ISIS Threatens World Cup Attacks With Video Showing Stadiums in Flames

The Islamic State group has released a new video threatening to attack the World Cup as hundreds of thousands of fans travel to Russia for the opening fixtures of the tournament.

Wednesday's propaganda reel shows a drone with an ISIS logo flying over the Olympic village in Sochi as its stadiums and other buildings burst into flames, according to the Middle East Media Research Institute monitoring body.

MEMRI said most of the footage included in the four-minute video has already been released by ISIS's branch in the Caucasus, a hotbed of regional jihadism. The film opens with 11 young men standing in front of a black ISIS flag, three of whom have their faces blurred.

Security personnel are pictured near the Fisht Olympic Stadium in Sochi on June 12, two days ahead of the Russia 2018 World Cup. The ISIS video depicted the Sochi stadium in flames. JEWEL SAMAD/AFP/Getty Images

The footage was released by pro-ISIS media outlet Al-Adiyat and includes clips of ISIS combat in the Iraqi city of Mosul.

"Nobody knows that we are mujahideen and that we are operating here in the city—not our families, not our friends, not our work colleagues, and not even our brothers," says one man standing at the center of the shot. "We are lying in wait for you, and we know everything about your moves, Allah-willing. So watch out for that moment. Watch your cars. Watch your homes. The brothers are going to hunt you down."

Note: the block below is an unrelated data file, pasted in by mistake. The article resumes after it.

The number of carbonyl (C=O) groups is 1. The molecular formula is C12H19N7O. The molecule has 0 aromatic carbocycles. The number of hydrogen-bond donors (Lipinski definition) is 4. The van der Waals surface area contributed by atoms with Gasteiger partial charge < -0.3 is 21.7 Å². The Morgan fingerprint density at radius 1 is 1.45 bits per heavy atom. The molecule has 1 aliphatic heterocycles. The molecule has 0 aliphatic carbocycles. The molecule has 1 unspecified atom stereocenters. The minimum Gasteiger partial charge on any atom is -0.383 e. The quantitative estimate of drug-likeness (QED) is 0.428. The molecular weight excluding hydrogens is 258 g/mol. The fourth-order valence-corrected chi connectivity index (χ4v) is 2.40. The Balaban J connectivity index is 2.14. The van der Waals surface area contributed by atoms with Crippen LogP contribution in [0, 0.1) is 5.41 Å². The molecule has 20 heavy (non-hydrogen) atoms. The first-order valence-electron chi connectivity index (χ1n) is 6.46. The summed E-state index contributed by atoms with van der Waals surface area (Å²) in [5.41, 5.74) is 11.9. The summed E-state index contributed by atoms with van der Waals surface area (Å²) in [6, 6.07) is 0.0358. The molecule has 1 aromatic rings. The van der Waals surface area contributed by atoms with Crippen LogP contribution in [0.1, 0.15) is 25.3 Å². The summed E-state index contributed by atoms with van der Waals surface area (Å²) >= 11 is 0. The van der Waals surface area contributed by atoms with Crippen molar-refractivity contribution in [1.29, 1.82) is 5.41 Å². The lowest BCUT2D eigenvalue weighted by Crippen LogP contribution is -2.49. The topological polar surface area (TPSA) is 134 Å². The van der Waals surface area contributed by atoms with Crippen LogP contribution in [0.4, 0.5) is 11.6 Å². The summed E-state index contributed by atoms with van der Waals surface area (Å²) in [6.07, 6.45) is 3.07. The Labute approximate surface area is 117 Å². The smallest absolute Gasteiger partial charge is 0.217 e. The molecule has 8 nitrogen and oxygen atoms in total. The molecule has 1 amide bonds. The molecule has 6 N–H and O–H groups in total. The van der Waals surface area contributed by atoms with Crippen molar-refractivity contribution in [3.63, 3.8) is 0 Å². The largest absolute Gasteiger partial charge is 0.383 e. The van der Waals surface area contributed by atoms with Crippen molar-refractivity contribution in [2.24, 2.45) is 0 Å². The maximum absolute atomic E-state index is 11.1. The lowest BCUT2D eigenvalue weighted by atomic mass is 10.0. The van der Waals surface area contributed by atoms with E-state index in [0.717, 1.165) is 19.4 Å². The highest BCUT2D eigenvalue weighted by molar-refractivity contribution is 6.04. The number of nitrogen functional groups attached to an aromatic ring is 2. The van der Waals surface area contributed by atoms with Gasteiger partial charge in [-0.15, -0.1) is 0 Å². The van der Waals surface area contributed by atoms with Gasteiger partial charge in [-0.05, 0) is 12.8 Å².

A second man then lauds the group's "army" of Russian fighters, warning they have "sharpened our knives, and we are coming for you." The man continues, "Russian people, know that we will kill you, because of this tyrant who started a war against us…. He started the war for his personal goals, but you will be the ones who will pay the price…. We will enter your homes. We will take you and slaughter you…. We will take your women captive, and we will enslave your children."

Special mentions are reserved for Russian President Vladimir Putin, who has been uncompromising in his approach to Islamic extremists both at home and abroad in his time in office. "Putin, you dog, you will burn in the hellfire," one of the men declares.

Fighters stand next to a wall bearing the ISIS flag in Iraq's western Anbar province on November 3, 2017. ISIS has lost the vast majority of its territory, but can still launch attacks. AHMAD AL-RUBAYE/AFP/Getty Images

ISIS has already threatened this year's tournament, being held in 11 cities across Russia. Footage included superstars Lionel Messi and Neymar dressed in orange jumpsuits—synonymous with ISIS execution videos—with knives against their throats or bathed in fire. "You will not enjoy security until we live it in Muslim countries," read text accompanying the images.

The extremist group has spent recent years under attack in Iraq and Syria, where it was able to carve out a so-called caliphate encompassing some 34,000 square miles and 8 million people. Though it has lost almost all of its territory, the group is still able to launch attacks.

Russia has long grappled with the threat of jihadi terrorism and over the past few years ISIS has claimed several attacks on the country and its citizens. The group's efforts have intensified since Russia joined the Syrian civil war in support of President Bashar al-Assad. Its deadliest claimed operation was in 2015, when ISIS downed a Russian passenger jet over Egypt, killing 224 people.

Russian police have been joined by officers from 33 nations to secure the World Cup cities. They are also there to deal with any hooliganism, for which Russian fans have gained an infamous reputation.